Question: What do you call an economist with a forecast? Answer: Wrong. We are constantly inundated with forecasts from “the experts.” This is true not only from economists but also from political pundits, Fed watchers, stock market strategists and other prognosticators. It is fun to watch and consider the soothsayers’ predictions, but is there any actual value to their prognostications?
Take the example of Nouriel Roubini, a professor of economics at the New York University Stern School of Business. He is a well-respected author, educator, and economist who correctly called the collapse of the housing market in 2008, as well as the subsequent global recession. Clearly, given his experience and credentials, he is well positioned to make prescient forecasts.
However, in the years following the 2008 crisis, Roubini continued to warn of further economic calamity, all while the economy rebounded and the stock market rose to record highs. Back when I worked on Wall Street, I saw this first hand. Stock strategists at various firms would rise to prominence based on a correct market call, but would then fall out of favor when they missed the next big event. I started to wonder if this wasn’t akin to a stopped clock being right twice per day.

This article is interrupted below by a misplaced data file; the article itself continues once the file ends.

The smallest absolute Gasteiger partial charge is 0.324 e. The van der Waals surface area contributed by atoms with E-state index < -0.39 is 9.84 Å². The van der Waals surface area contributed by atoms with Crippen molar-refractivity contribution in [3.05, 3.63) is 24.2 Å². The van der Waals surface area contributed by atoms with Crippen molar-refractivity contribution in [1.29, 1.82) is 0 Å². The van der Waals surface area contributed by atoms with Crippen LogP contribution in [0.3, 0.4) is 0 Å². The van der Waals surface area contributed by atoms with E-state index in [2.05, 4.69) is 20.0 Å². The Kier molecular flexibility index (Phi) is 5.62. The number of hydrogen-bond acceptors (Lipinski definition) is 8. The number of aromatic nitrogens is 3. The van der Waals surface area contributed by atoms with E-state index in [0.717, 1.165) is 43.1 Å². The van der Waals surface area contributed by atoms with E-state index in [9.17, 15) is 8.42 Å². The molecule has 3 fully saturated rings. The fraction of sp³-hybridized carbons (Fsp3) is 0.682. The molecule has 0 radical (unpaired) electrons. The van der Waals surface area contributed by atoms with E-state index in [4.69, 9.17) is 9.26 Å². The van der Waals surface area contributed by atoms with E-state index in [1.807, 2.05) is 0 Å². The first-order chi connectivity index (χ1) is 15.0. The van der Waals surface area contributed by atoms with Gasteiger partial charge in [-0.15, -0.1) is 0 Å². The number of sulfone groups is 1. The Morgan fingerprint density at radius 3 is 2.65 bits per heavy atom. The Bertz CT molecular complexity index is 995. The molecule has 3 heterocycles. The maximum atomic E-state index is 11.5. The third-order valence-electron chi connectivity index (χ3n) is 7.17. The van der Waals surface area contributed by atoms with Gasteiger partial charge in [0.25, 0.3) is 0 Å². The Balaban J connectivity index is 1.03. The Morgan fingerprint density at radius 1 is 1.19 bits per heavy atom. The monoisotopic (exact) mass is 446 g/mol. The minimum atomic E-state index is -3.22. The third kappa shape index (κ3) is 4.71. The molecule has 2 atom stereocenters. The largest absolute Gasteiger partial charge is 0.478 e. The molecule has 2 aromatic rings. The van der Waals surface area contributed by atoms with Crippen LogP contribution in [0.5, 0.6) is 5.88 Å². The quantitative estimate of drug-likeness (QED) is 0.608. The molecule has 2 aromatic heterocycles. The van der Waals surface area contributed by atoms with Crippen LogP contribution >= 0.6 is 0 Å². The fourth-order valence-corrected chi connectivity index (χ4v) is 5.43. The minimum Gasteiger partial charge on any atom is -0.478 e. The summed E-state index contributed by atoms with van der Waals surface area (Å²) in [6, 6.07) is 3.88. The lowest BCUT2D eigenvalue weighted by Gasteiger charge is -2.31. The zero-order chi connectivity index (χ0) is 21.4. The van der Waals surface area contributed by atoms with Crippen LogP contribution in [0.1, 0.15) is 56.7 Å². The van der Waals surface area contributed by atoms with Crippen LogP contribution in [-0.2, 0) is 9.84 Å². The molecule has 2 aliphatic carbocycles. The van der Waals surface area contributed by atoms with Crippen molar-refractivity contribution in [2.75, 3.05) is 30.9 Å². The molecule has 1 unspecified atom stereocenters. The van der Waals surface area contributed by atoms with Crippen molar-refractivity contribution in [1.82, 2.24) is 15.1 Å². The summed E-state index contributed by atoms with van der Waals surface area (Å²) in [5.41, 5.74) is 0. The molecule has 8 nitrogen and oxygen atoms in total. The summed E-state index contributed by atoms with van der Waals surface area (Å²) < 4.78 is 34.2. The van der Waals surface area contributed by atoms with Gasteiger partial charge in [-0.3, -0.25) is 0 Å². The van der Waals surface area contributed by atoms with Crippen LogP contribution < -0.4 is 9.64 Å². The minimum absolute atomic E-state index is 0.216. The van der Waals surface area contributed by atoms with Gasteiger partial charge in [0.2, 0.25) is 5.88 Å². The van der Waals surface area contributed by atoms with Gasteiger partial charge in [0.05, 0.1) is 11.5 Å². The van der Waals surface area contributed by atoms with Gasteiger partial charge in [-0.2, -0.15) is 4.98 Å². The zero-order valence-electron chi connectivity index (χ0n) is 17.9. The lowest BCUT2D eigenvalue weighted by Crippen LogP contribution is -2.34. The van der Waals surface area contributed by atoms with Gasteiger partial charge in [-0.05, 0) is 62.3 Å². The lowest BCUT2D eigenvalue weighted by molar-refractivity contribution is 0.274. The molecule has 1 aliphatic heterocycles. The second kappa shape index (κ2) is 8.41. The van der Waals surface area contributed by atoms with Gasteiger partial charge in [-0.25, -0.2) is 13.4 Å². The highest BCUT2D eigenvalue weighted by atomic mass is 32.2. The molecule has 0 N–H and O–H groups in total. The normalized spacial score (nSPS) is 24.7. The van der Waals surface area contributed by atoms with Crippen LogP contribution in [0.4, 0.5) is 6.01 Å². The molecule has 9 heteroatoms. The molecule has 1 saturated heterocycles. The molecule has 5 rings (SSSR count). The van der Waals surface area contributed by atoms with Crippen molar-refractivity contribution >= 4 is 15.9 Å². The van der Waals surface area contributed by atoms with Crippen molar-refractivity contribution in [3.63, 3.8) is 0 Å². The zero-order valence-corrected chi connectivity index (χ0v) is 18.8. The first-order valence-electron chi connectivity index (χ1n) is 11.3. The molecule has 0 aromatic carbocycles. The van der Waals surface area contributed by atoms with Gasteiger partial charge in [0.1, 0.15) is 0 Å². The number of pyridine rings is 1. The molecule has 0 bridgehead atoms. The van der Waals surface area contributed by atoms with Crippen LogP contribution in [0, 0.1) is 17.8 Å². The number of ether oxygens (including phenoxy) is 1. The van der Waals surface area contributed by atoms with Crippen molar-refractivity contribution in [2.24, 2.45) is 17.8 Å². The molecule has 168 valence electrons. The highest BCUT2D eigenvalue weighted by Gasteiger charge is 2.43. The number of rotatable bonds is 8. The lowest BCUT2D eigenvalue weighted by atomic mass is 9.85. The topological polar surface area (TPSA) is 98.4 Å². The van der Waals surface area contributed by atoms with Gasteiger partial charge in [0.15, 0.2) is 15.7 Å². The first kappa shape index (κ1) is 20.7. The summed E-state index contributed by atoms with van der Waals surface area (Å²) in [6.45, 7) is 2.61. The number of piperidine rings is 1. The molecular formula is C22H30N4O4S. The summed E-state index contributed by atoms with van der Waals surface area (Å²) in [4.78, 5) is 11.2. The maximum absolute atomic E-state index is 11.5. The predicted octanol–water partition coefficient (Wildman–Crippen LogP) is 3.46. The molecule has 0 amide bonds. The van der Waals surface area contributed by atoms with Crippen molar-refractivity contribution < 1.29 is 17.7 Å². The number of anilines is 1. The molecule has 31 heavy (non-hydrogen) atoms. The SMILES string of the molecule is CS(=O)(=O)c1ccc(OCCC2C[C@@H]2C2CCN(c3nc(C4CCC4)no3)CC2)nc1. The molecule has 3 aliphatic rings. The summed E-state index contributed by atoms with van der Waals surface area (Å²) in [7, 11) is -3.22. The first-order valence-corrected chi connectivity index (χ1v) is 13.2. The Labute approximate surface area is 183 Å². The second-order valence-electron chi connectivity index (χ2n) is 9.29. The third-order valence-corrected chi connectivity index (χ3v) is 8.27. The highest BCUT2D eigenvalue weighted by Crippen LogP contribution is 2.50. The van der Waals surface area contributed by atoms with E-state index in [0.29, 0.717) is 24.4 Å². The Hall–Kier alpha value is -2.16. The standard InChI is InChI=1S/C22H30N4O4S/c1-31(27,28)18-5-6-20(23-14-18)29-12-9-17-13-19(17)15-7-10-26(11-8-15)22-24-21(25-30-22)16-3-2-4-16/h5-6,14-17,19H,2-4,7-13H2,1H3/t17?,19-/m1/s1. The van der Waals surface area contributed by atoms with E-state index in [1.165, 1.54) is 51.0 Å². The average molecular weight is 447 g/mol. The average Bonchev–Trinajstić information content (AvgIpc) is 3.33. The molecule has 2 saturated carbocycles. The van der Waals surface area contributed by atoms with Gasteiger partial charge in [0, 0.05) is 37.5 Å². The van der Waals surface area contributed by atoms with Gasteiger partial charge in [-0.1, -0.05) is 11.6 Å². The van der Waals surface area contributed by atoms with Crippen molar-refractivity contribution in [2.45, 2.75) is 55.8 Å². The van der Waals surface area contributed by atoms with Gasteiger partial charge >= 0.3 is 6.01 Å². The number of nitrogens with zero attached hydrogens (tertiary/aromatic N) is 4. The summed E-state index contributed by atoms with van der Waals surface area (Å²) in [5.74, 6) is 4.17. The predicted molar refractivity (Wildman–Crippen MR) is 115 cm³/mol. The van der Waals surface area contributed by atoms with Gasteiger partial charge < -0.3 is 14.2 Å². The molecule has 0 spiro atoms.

It turns out my observation wasn’t a new one, nor was it unique to the field of investing. Philip Tetlock, currently a professor at the University of Pennsylvania, had been studying this phenomenon for some time. He studied predictions from 284 different experts across several disciplines. He tracked their forecasts for more than 20 years and had a database of 82,361 predictions to study. The result: The experts are not right very often. In fact, they were correct in their forecasts less than you would expect from random chance…